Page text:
Contrary to Jackson's argument, the court's straightforward inquiries were not an improper expression of its opinion of the case. See Denny v. State, 226 Ga. App. 432
, 435 (10) (486 SE2d 417
) (1997). Unlike the judge in Paul v. State, 272 Ga. 845
, 846 (1) (537 SE2d 58
) (2000), who "intimated his opinion as to the credibility of witnesses and the guilt of the defendant," the court in the case sub judice simply asked Ray to clarify his testimony regarding the sleeping arrangements in the home, without commenting on the evidence or the guilt of the defendant.
Though a judge is prohibited from expressing or intimating his opinion as to what has or has not been proved, the trial judge does have the right to propound a question or series of questions to any witness for the purpose of developing fully the truth of the case. The extent to which the examination conducted by the court shall go is a matter within the court's discretion.
Furthermore, at the close of the trial, the judge charged the jury as follows:
[D]uring the course of the proceedings, I asked a question or two of the witnesses and so on. And I want to give you this instruction. By no ruling or comment which the court has made during the progress of the trial has the court intended to express any opinion upon the facts of this case. . . . [W]hatever the facts of this case are, is a matter for you, the jury, to decide. The court has not intended to express any opinion, ladies and gentlemen, upon the credibility of the witnesses. . . . [T]he issue of credibility of witnesses and believability of witnesses and the weight to be given their testimony is a matter entirely for you, the jury, to decide.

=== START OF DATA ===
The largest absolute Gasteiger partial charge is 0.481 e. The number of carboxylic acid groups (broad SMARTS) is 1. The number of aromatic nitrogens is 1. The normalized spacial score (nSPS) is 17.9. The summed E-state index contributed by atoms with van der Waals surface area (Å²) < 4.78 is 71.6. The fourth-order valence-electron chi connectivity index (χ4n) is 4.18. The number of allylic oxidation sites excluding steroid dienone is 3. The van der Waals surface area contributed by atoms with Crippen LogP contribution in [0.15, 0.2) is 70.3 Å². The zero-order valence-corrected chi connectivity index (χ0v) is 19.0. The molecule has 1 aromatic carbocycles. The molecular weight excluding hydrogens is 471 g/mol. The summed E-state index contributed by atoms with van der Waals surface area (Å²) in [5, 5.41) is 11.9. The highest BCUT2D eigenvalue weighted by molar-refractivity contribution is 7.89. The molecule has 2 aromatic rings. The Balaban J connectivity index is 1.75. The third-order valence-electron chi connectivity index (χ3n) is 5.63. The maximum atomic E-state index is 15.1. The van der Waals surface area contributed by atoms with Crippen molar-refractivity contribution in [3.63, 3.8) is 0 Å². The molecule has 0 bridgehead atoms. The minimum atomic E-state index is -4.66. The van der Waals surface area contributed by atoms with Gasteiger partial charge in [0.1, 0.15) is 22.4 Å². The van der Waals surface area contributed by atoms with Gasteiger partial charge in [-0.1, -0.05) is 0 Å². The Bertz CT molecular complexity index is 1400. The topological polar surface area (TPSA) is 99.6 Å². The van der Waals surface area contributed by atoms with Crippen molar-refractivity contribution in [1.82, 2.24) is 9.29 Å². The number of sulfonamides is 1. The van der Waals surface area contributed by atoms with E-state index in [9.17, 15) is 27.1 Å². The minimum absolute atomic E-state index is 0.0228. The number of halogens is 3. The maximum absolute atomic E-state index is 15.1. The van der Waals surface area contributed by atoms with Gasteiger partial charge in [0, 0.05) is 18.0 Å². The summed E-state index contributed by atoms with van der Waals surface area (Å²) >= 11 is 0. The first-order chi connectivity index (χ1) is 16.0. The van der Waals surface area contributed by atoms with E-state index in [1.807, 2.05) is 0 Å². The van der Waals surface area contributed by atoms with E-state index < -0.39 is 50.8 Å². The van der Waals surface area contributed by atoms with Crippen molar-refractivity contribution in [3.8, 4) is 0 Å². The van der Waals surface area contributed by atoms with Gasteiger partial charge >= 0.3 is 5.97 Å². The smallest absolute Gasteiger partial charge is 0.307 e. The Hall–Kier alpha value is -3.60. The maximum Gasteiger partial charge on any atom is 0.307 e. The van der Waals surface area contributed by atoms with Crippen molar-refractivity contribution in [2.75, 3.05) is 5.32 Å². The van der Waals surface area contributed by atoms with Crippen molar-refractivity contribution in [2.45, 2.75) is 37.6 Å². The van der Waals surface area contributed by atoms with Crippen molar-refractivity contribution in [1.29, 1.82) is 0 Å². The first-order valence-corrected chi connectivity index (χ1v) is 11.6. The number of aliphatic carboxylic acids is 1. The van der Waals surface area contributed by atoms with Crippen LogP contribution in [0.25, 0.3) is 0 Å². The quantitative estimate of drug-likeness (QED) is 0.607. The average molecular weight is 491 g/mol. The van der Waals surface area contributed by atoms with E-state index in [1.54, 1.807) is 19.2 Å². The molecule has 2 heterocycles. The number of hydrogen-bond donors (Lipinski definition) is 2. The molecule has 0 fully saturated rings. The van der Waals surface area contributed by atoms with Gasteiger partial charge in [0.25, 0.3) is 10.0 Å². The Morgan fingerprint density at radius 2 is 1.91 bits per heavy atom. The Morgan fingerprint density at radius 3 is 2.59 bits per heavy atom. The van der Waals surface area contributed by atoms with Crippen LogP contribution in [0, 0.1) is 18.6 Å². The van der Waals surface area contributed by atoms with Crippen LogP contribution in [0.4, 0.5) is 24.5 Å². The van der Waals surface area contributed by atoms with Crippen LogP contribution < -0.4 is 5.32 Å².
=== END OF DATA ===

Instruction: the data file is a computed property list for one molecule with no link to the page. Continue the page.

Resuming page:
2. Next, Jackson argues that he was denied effective assistance of counsel. Jackson's trial counsel withdrew from the case following the verdict, and his present attorney filed an amended motion for new trial alleging ineffective assistance of counsel. Following a hearing, the court denied Jackson's motion for new trial. We affirm.
In order to establish ineffective assistance of counsel, Jackson must show that his trial counsel's performance was deficient and establish a likelihood that the deficient performance prejudiced his defense. Strickland v. Washington, 466 U. S. 668 (104 SC 2052, 80 LE2d 674) (1984); Zant v. Moon, 264 Ga. 93
, 97 (2) (440 SE2d 657
) (1994). Trial counsel is presumed to have rendered adequate assistance and to have made all significant decisions in the exercise of reasonable professional judgment, and judicial scrutiny of counsel's performance must be highly deferential. Pace v. State, 239 Ga. App. 506
, 510 (7) (521 SE2d 444
Jackson argues that his trial counsel's performance was deficient because she did not object to the court's examination of Ray or move for a mistrial following the court's colloquy with the witness. Jackson erroneously contends that counsel's failure to object rendered the argument waived and not subject to appellate review.
Counsel's failure to object did not prejudice Jackson's defense, as the allegation of a violation of OCGA 17-8-57
is subject to appellate review under plain error analysis. Paul, supra at 848-849 (3). Moreover, as we concluded in Division 1, the trial court did not improperly express its opinion in this case. Thus, defense counsel's failure to object did not constitute deficient performance. Accordingly, the trial court did not err in denying Jackson's motion for new trial on this ground.
Richard R. Read, District Attorney, for appellee.